headset at home.. no headset at the show. HELP. - The Horse Forum
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post #1 of 4 Old 08-08-2008, 09:47 PM Thread Starter
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headset at home.. no headset at the show. HELP.

My 10 year old quarter horse mare has a wonderful headset... at home. she is very soft on her mouth, and at most shows she keeps her head at a comfortable place.. but she does not want to cooperate and put it level (the traditional western pleasure headset) which she does at home! i use the same equipment at home as i do at shows, and i just can't figure it out. HELP!!
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post #2 of 4 Old 08-08-2008, 10:24 PM
Green Broke
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Your horse is more confertable at home, and so are you. Horses feed of what your feeling, i know a horse that is perfect with headseat outside the ring and even inside when its just practice, but when it comes to show show time. Its head goes straight up because the girl is nervous. Maybe just cool your nerves and dont sweat it. It might help
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post #3 of 4 Old 08-09-2008, 12:29 AM
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My thoughts are it isn't the horse that's the problem, it's the rider. When you're practicing at home, you're more relaxed and not really worried about a judge and what gait they're going to call next and if the judge is looking at you, etc. You're most likely more focused on making your horse work properly.

In a show ring, my guess is you're trying to get your horse looking correct, yourself good, keeping an eye on the judge, watching the horses close to you for steering purposes, etc. So in general, you're less focused and more tense. Your horse can feel even the slightest change in your position, so if you tense up nervously they're gonna feel it. With a lot of horses, they'll be distracted too.

I suggest that when you get into a show ring, kind of forget about the judge and the fact that you are showing. Ride your horse like you do when you're practicing. If he/she acts up or isn't listening, FIX IT. Because if they learn that 'oh when i get in the show ring i can do whatever i feel like because the person on my back won't do crap in here' your horse is learning the wrong thing and it'll only get worse. If you need to throw away a class to get your horse to do its job, do it. I've had to do it a couple of times with my horse. I was trying to do that western riding pattern (the second one since I started one-handed on him) and he was just all of the place, wouldn't get his leads and finally I got pissed. I went two handed, forced his head down, made him pick up his leads and back up, and then all was good. I got DQed I'm sure but even the judge said to me 'sometimes you gotta just throw one away' and he was laughing. I definately agree with him.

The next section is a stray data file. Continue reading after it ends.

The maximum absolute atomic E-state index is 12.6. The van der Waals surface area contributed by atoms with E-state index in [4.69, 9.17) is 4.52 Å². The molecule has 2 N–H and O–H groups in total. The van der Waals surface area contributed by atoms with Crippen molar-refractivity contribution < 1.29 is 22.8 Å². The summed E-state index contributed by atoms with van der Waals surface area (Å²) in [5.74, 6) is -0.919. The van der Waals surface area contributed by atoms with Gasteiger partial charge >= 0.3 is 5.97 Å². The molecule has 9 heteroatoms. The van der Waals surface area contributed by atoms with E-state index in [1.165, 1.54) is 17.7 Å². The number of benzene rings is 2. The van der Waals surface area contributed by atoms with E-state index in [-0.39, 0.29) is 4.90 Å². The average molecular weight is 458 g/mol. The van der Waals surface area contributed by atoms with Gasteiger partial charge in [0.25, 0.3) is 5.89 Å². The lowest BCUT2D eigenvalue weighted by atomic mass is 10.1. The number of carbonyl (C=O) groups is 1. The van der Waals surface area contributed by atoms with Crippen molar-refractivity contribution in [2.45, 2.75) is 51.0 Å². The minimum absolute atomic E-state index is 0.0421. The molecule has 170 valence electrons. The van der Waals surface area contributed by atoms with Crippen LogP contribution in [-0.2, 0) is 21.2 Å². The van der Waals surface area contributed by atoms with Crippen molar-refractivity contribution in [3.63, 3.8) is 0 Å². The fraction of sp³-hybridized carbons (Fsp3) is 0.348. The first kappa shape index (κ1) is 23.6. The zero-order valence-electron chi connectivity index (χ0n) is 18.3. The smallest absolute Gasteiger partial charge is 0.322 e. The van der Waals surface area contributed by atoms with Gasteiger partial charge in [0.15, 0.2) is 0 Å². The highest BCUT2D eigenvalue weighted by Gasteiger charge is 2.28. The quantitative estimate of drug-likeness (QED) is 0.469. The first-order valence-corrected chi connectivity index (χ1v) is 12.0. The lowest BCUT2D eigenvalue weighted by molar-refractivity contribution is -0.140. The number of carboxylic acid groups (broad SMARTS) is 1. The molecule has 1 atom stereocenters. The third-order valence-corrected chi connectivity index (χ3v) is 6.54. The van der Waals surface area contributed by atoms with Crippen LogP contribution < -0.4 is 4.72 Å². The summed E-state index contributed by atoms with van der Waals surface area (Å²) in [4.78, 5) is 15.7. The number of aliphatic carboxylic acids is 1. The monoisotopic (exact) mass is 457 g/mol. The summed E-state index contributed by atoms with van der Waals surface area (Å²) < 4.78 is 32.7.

So anyway. Ride in the show ring like you ride practicing. Don't forget about the judge all together, but try not to worry too much about them either. All it is (at small open shows, which I'm assuming you're talking about) is a $5 opinion. :)
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post #4 of 4 Old 08-09-2008, 08:20 AM
Join Date: Oct 2007
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I agree with the advise you were given but there is more to consider. How much experience does your horse have at a show? Sometimes it is all the commotion and noise that makes her want to look around and take it all in.

Try taking her to a show just to be there. Ride her around the grounds and hang out at the arena fence. Let her have some experience.

Another thing I might try is to enter a small show as a training tool. If she has a good deal of show experience then she may be smart enough to know that you will not correct her in the arena during her class. At a small show, you may want to throw away the class and correct her in the ring. Be very mindful of the other contestants so as not to interfere in any way with their performance.

Just some thoughts.

I'm not arguing with you, I'm just explaining why I'm right.

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It's not always what you say but what they hear.
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